ORANGE COUNTY, Fla. — An Orange County transgender woman launched a new program with the help of an Apopka nonprofit to help immigrants in the LGBTQ+ community.
What You Need To Know
- About 3% of the 21 million immigrants who come into the country are members of the LGBTQ+ community
- About four in 10 undocumented immigrants are uninsured, according to the Kaiser Family Foundation
“We want to include also Central Florida to create the spaces, because the LGBT community is everywhere, but we don’t have nothing specific for the immigrant community,” Andrea Montanez, Hope Community Center’s LGBTQ immigration coordinator, said.
For almost a decade, Montanez has served and helped advance rights for LGBTQ+ members. One of those she helped was 27-year-old Razi, a native from Mexico and a DACA recipient. Montanez helped Razi change her passport and ID information to reflect the gender she identifies with.
“I kind of feel safe in a place where my ID and the picture that is there, and that name that is there, that represent myself,” Razi said.
U.S. Census Bureau estimates there are more than 21 million immigrants in the country, of which, about 3% are members of the LGBTQ+ community, according to UCLA’s Williams Institute.
Montanez, who was born in Colombia and is now a U.S. citizen, said she understands a lot of the struggles the LGBTQ+ immigrant community faces.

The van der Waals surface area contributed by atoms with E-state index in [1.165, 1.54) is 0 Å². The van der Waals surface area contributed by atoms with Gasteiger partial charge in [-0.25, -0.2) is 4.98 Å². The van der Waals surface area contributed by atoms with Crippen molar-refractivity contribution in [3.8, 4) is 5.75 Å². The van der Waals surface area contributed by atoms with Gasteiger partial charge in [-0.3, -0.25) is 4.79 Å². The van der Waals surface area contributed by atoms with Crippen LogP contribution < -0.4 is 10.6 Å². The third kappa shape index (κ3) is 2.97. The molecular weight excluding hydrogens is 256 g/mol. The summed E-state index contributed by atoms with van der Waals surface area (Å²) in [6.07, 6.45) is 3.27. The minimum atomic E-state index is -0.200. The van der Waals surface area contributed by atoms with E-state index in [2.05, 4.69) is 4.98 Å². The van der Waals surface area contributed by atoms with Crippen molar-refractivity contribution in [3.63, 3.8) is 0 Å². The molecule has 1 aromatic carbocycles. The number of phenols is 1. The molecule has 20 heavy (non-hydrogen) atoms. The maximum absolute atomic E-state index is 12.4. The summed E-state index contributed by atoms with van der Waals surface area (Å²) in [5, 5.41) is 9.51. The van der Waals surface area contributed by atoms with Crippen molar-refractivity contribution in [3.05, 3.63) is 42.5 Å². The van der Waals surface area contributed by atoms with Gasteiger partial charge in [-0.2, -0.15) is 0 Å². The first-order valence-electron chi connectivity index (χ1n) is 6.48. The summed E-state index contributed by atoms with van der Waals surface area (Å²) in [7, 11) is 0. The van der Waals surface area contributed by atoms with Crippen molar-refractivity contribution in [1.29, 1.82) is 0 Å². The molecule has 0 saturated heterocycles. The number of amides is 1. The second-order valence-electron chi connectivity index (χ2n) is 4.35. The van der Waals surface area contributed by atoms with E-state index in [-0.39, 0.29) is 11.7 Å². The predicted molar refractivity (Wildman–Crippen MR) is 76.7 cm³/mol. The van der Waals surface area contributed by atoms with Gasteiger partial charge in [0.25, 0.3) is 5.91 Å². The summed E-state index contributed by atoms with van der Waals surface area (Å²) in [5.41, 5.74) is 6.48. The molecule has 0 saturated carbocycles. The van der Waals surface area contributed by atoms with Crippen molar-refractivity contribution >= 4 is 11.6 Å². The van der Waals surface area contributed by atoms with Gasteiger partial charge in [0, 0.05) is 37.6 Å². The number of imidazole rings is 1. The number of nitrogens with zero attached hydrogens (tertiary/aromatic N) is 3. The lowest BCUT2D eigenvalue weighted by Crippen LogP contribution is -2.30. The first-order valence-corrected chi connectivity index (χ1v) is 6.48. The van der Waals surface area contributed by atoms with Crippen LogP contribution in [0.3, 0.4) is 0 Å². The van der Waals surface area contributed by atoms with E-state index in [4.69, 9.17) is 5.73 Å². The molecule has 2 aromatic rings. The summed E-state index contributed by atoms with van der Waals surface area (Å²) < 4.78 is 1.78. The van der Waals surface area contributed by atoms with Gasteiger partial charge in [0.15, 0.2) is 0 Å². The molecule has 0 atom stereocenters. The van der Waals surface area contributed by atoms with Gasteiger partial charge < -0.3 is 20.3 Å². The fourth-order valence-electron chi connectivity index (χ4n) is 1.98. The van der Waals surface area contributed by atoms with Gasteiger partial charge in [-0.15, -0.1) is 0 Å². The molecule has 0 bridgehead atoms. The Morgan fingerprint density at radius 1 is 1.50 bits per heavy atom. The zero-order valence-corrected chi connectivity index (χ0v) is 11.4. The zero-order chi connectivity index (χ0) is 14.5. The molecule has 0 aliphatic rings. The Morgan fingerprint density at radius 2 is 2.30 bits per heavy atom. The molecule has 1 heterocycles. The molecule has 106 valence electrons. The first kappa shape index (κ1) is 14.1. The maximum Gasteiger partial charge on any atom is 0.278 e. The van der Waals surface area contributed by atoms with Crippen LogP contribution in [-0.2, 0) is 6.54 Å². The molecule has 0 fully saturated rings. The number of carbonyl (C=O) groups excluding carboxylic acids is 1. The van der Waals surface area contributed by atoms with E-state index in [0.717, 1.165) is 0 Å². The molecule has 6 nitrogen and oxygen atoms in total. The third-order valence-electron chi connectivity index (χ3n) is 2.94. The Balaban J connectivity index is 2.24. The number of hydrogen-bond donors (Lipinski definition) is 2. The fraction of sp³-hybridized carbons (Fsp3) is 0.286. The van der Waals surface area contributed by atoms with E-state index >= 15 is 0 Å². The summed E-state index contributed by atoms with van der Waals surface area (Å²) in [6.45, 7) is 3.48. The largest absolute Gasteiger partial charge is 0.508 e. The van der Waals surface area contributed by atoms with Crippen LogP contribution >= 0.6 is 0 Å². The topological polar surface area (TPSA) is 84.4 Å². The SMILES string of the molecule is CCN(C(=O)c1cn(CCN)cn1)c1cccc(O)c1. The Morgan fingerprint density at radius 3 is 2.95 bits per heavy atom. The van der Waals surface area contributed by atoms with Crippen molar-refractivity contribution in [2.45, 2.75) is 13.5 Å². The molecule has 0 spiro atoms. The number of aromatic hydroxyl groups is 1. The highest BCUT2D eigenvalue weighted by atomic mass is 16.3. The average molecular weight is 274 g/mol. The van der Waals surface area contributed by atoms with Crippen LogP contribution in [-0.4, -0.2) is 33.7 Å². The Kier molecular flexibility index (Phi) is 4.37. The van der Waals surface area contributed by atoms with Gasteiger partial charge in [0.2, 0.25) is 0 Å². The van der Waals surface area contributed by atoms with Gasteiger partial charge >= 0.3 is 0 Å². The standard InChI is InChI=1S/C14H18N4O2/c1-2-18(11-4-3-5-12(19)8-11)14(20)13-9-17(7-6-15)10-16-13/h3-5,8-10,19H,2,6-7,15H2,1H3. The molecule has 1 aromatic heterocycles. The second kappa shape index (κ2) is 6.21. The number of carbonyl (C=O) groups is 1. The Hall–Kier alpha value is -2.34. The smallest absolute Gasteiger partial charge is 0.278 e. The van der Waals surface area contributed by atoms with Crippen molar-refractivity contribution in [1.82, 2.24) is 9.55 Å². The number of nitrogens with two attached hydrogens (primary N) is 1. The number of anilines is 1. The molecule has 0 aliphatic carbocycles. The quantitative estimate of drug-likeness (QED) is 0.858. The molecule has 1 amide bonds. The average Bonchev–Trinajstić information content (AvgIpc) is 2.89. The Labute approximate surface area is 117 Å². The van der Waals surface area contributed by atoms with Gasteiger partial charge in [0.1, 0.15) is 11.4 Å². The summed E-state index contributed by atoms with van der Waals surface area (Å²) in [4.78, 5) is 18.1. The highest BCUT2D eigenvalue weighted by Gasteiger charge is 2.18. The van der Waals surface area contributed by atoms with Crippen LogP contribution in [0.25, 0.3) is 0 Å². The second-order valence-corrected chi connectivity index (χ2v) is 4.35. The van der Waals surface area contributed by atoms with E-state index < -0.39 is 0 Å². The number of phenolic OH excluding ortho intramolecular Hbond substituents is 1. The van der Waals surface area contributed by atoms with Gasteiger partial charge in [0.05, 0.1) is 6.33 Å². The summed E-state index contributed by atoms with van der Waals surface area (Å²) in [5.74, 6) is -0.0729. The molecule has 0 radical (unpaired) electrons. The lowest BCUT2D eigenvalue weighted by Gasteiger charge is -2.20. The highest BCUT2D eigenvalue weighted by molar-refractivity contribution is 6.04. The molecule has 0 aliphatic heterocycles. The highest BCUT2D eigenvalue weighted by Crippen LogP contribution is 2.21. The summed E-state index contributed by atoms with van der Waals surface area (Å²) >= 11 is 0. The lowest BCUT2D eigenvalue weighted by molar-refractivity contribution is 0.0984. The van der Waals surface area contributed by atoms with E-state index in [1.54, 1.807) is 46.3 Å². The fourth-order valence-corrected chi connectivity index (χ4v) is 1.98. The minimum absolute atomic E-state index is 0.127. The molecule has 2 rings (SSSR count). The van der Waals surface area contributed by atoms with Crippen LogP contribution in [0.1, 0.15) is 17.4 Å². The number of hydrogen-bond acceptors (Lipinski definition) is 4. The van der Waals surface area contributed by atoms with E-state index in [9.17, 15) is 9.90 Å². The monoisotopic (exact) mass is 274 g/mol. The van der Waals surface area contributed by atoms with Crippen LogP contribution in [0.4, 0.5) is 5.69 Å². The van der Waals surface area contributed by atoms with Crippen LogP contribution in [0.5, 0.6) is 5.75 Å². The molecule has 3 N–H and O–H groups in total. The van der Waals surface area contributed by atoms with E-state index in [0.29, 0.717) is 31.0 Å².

“The transgender immigrants, the undocumented, they’re in the worst place because their struggle is completely abandoned and again it’s like nobody cares about them even though they’re really beautiful people,” Montanez said.
Prior to her move to the U.S. 25 years ago as an asylum seeker, Montanez worked in Colombia’s secret police, which is the South American nation’s equivalent to the FBI.
“I tried to show I’m a male, but I was never a man,” she said.
Montanez worked undercover and lived her personal life basically the same way. It wasn’t until six years ago she was finally comfortable enough to start her transition while living in Central Florida.
Almost every other day, someone new comes to Montanez seeking advice and counseling. Perla, an undocumented transwoman, traveled all the way from Clearwater to receive her help.
Montanez is helping Perla, 41, find a doctor who treats transwomen, especially those without health insurance so she can receive her hormone therapy.
About four in 10 undocumented immigrants are uninsured, according to the Kaiser Family Foundation.
When Montanez gave Perla a number to a doctor who could help her, she fought back tears.
“This is the moment I’ve dreamt about ever since I was a kid and I’m happy it’s finally coming to fruition,” Perla said.
Helping make that happen for Perla is what Montanez said she loves to do.
“We’re magic people but we have to help each other,” Montanez said. “We’re different, but it’s only because we’re magic, it’s just as simple as that.”
As of now, more than 30 people are registered for Montanez’s new program.
You can find more information about the program or join by going to the nonprofit’s website or calling 407-880-4673.